Climbing Mount Everest: The Ethical Question

Climbing Mount Everest the Ethical QuestionIn light of the recent avalanche on Mount Everest, questions are being asked over the ethical nature of those who are making the climb. The sherpas who are hired to carry heavy tents and provisions are at the most risk. But often the payment they receive for their feats is not sufficient to cover the extent to which they put themselves in danger.

Since 1953, when Sir Edmund Hilary made it to the top of Everest under the guidance of Sherpa Tenzing Norgay, over 300 people have lost their lives trying to make it to the summit. Many of them have been guides.

On Friday, at least 13 Nepalese sherpas died when ice in an overhanging glacier broke off and tumbled down the mountain. They were 5,800 meters up the slope and in the process of setting up ropes and other safety equipment. Three climbers are still missing, though it is thought that they may have been swept over a crevasse. The search has been called off due to increasingly bad weather. It is being called the deadliest disaster that has ever occurred on the mountain.

It has come to light that these days, many sherpas are treated as pack-horses. A large part of their work involves carrying the heavier supplies between camps on Everest so that the westerners can save their strength for the climb to the summit. There is a purpose to this, the thinner air and possibility of altitude sickness mean climbers must conserve their energy. But it is no less dangerous for the sherpas, a fact they are just beginning to realize. Due to the efforts on behalf of the guide community, Mount Everest is easier and safer than it has ever been before. For those who must return repeatedly to earn their daily bread, the risks are still high.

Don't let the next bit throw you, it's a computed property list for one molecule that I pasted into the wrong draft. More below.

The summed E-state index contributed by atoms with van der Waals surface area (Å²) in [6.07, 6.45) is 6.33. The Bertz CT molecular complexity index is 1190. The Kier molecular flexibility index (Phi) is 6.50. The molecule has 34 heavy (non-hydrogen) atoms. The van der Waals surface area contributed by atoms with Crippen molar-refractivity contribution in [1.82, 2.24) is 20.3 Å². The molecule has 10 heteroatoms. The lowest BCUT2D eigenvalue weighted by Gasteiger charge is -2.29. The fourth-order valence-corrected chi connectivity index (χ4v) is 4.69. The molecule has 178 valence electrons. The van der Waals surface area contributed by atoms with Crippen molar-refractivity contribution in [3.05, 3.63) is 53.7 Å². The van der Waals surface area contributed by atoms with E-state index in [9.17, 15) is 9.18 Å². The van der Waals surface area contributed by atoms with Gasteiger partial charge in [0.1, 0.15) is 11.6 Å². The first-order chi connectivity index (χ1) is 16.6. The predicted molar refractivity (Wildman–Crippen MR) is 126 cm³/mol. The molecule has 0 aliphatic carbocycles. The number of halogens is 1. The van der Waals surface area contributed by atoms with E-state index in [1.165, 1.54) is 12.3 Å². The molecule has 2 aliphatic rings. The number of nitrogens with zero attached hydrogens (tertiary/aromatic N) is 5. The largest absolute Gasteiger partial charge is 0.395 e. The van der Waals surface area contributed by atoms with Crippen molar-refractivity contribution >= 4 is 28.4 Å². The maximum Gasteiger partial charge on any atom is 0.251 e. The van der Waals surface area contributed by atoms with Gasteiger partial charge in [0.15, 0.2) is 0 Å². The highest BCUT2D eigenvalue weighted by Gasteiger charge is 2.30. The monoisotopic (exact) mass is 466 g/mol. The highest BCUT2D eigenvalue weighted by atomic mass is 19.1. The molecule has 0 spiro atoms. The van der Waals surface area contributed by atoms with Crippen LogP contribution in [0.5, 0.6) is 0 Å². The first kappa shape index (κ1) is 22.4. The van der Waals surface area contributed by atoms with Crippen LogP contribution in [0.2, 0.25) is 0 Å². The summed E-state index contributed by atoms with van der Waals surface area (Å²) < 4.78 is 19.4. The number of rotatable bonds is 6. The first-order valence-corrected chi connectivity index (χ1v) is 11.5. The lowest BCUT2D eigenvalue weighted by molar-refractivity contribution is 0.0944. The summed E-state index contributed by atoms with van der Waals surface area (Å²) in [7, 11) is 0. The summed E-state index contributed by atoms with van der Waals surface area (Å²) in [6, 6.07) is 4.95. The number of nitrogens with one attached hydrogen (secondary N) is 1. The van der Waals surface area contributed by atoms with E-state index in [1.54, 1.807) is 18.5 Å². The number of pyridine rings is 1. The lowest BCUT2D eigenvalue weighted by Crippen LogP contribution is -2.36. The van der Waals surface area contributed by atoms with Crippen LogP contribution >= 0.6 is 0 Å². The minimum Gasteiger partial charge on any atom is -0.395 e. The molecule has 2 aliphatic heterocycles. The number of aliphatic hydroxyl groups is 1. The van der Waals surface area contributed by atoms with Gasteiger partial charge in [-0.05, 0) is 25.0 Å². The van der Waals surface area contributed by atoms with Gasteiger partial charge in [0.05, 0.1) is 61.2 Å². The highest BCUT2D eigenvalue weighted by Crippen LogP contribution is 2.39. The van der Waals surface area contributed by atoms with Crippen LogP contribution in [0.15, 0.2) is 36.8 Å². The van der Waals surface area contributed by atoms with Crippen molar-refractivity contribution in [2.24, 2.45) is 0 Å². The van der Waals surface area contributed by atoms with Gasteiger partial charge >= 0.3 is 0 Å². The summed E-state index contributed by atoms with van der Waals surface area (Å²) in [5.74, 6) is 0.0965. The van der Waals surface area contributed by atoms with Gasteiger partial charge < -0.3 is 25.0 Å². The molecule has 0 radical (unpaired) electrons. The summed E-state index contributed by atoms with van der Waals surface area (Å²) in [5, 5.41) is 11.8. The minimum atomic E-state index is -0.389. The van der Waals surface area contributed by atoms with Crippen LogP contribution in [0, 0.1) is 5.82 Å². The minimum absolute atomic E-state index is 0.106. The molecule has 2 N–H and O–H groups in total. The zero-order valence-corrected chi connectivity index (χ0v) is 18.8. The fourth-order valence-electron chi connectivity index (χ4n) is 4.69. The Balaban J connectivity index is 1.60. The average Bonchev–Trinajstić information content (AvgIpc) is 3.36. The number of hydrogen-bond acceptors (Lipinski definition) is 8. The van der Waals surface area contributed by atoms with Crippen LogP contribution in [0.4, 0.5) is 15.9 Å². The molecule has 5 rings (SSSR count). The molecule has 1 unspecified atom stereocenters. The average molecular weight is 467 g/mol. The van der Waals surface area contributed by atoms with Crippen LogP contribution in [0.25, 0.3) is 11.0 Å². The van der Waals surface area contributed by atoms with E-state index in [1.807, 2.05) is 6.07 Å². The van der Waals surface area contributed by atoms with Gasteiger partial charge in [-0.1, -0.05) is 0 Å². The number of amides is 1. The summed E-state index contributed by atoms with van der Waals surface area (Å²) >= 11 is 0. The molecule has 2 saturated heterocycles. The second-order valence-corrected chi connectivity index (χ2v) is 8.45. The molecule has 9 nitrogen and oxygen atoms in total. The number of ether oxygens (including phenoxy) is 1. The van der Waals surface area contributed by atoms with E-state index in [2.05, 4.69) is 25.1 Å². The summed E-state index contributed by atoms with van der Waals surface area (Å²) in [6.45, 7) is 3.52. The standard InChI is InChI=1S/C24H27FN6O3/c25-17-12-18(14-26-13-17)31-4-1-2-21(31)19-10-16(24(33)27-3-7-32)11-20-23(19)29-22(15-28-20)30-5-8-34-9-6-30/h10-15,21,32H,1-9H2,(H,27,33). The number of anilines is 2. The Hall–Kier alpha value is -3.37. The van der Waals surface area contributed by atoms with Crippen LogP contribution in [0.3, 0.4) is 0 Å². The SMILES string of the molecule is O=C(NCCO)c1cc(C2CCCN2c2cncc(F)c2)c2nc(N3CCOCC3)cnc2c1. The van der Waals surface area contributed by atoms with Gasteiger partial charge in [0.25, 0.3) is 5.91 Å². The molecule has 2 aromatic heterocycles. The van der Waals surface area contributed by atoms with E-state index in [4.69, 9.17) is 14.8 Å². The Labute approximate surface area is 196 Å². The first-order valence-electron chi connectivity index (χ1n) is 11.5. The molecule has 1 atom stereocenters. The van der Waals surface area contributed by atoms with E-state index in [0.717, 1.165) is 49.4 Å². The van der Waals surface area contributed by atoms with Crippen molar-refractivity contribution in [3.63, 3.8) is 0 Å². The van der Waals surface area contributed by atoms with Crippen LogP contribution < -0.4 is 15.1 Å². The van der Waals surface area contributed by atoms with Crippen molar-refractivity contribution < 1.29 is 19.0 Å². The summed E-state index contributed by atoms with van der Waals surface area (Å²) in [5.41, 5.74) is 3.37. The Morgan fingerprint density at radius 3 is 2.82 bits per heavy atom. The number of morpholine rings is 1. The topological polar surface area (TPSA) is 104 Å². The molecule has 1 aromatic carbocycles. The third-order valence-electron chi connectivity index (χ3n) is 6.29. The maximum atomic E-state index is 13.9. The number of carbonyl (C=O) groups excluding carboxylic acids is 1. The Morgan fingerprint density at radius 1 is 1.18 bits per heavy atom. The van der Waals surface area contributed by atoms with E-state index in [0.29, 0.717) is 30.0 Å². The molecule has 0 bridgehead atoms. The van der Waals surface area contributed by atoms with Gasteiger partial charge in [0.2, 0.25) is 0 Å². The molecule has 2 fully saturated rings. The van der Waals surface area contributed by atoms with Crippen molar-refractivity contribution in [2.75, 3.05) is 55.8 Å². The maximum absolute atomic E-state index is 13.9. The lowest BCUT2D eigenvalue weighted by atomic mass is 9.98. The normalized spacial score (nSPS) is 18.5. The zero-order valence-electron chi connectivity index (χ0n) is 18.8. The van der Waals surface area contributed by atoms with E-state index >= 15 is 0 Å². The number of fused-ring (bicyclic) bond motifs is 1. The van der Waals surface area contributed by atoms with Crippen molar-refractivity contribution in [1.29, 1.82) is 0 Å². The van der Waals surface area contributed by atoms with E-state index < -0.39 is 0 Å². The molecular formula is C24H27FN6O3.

Here lies the ethical question. How much money would someone accept to risk his own life? According to the Himalayan Database, Sherpas are much more likely to die on the mountain than those they are paid to guide. Sherpas outrank other climbers in all circumstances save falls and risk of exposure. If the rate of death was as high for western ski instructors or rafting guides, then there is no doubt that those institutions would have collapsed. But in Nepal, there are 344 permits for Mount Everest this season alone. This means if the guides decide to stop work, then the government has to pay back tens of thousands of dollars that it made on those permits.

But stopping work is exactly what the guides have decided to do, at least until their demands are met. The decision to strike came after outrage at the Nepalese government who offered around $400 to cover funeral expenses for those who died on Friday. The guides are demanding that this be increased to around $1,000 per family, plus $10,000 for those who were disabled by the accident. In addition, they are requesting a fund be made for injured sherpas. They suggest that part of the $10,000-fee that climbers pay for the privilege of climbing the mountain could be made over to them in the form of this fund.

Mingma Sherpa of the Seven Summits Treks notes that sherpas form the “backbone” of the climbing industry in Nepal, but they are neglected by the government. Sherpas are putting themselves in danger by being on Mount Everest for long periods of time, but without any kind of compensation. Is it ethical that they take all the risks for little gain?

By Sara Watson


The New Yorker